Florida Escape Investigators Have 'Pinpointed' Additional Suspects

PHOTO: Joseph Jenkins, left, as seen at the Orange County Jail on Sept. 30, 2013 and Charles Walker, right, as seen at Orange County Jail on Oct. 11, 2013. Both men escaped from prison and are currently being pursued in a national manhunt. PlayCourtesy Orange County Sheriff's Office
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Officials investigating how two convicted murderers used forged documents to walk out of a Florida prison have "pinpointed suspects" who aided in the escapes and said that additional arrests are "definitely" going to be made.

They have also put up a $10,000 reward for information about accomplices.

Agents have been questioning Joseph Jenkins and Charles Walker at Bay County Jail since they were taken back into custody on Saturday, but neither man has answered any questions about possible accomplices, police have said.

Florida Department of Law Enforcement Commissioner Gerald Bailey said today that Jenkins and Walker have "lawyered up."

"We will find the details of what led to these escapes with or without their help," Bailey said. "They have very little to lose, but those who helped them have very much to lose ... Talk to us before we find you."

Bailey said he did not expect any arrests today, but said, "There definitely will be in the future."

Bailey said today that an iPad and mobile phone were found in the hotel room where the men were staying and awaiting transportation coming to Atlanta to take them somewhere else.

Investigators have also seized computers and printers from Franklin's inmate library, he said.

The forged documents arrived at the Orange County Clerk of Courts through U.S. mail. Laboratory scientists in Pensacola, Fla., are testing the forged documents for DNA, using a method called Touch DNA, according to the Florida Department of Law Enforcement.

Touch DNA is a method that analyzes skin cells possibly left on evidence.

Law enforcement officials believe the two men may have paid someone thousands of dollars to create the forged release paper they used to con officials.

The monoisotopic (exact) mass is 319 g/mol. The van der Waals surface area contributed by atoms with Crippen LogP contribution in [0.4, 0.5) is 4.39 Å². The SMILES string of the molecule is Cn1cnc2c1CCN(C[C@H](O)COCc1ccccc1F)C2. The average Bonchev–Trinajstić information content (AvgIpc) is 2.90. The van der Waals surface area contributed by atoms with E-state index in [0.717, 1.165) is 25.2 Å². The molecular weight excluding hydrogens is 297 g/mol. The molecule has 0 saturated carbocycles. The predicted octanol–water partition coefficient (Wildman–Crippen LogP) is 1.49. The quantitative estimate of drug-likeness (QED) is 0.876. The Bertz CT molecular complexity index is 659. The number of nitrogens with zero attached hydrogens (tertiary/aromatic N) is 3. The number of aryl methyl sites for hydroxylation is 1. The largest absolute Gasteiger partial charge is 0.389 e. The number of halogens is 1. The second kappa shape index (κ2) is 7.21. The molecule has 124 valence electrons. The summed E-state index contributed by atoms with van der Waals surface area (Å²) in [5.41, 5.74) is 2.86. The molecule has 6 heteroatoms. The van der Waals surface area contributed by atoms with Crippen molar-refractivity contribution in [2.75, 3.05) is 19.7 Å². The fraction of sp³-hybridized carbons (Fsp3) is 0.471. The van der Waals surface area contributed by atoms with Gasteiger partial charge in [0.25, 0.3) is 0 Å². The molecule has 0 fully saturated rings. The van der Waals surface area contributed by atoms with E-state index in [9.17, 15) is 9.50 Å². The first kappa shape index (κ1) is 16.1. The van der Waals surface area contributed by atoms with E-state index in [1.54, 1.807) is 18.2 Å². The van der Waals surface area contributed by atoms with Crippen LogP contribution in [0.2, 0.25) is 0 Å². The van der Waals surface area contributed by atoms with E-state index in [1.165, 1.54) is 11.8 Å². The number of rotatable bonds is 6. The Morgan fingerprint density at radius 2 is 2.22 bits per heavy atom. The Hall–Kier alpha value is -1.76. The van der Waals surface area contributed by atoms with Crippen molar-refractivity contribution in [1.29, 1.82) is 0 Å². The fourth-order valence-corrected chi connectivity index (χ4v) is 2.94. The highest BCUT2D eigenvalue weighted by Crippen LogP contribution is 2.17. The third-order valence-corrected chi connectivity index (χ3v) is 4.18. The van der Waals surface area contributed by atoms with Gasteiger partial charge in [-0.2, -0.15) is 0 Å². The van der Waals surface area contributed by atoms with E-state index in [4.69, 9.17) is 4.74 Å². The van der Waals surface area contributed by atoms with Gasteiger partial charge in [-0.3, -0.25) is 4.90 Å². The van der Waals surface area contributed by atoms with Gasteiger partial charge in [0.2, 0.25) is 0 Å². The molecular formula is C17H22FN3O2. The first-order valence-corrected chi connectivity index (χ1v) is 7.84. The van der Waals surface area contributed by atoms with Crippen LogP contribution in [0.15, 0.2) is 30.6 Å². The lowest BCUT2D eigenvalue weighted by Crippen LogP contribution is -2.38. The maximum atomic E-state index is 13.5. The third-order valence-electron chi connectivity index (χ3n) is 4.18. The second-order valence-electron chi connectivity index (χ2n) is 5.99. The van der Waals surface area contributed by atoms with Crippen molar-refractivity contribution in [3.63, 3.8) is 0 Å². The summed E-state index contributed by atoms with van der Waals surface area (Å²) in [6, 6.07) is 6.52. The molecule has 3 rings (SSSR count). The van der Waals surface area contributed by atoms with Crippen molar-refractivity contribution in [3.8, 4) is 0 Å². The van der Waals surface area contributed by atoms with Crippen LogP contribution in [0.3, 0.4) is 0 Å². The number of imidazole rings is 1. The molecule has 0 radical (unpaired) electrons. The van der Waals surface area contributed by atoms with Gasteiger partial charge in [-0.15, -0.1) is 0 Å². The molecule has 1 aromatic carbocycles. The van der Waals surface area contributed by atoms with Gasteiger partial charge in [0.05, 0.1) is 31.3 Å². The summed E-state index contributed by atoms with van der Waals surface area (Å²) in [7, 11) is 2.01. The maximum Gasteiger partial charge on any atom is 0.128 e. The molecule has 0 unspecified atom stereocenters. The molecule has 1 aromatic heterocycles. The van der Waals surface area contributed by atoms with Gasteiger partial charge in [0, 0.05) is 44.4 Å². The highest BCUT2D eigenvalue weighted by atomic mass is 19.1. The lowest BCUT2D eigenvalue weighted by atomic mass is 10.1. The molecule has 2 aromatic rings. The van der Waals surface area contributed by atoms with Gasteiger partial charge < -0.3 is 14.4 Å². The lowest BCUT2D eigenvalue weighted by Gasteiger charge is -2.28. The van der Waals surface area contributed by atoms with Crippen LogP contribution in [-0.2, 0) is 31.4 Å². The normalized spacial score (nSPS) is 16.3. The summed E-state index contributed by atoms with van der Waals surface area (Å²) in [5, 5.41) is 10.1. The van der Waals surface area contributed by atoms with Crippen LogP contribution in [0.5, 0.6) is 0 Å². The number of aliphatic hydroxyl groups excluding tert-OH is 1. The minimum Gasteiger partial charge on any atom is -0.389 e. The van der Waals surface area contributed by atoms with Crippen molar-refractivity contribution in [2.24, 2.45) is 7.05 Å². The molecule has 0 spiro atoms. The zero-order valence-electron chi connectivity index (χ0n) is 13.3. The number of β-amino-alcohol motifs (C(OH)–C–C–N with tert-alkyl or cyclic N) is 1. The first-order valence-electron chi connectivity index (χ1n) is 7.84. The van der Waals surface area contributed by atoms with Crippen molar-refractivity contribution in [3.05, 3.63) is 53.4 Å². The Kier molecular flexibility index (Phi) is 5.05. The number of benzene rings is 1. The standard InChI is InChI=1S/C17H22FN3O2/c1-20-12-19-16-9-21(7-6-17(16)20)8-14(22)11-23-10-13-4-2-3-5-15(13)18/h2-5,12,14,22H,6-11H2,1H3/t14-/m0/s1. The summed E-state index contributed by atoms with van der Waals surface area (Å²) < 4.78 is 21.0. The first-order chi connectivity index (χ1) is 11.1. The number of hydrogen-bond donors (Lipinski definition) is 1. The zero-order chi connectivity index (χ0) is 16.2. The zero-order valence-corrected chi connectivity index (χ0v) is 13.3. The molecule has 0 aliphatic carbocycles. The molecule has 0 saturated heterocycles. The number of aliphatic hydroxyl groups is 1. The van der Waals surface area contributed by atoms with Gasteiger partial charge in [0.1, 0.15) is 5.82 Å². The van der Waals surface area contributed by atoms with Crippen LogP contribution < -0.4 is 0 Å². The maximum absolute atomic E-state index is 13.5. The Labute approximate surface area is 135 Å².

The commissioner said that there have been at least seven cases of forged documents for early release in Florida, three of which were successful, including Jenkins and Walker.

Jenkins' first attempt to free himself was in 2011, but he was caught before he was released.

The third case was a man named Nydeed Nashaddai who used fake documents in 2009 to get out of jail for 16 hours before he was caught, tried and sentenced to 20 years.

Bailey said officials are "worried" about the possibility of other inmates who may have escaped and are investigating whether or not there are others who have gone free.

Two other prisoners at Franklin have since been found to have been working on acquiring fake documents, he said.

"There's still a lot that we do not know and there's still a lot that we have yet to prove," Bailey said.

Jenkins and Walker were apprehended without incident at the Coconut Grove Motor Inn in Panama City on Saturday evening, officials said.

Jenkins was released on Sept. 27 from the Franklin Correctional Institution. On Oct. 8, Walker was released from the same facility, according to the Orange County Sheriff's Office. Both releases came as a result of forged documents ordering reduced sentences for the two.

Jenkins, 34, was in jail on a 1998 first-degree murder conviction. He killed a father of six. Walker, also 34, was serving a life sentence for a second-degree murder. He shot a 23-year-old man in 1999.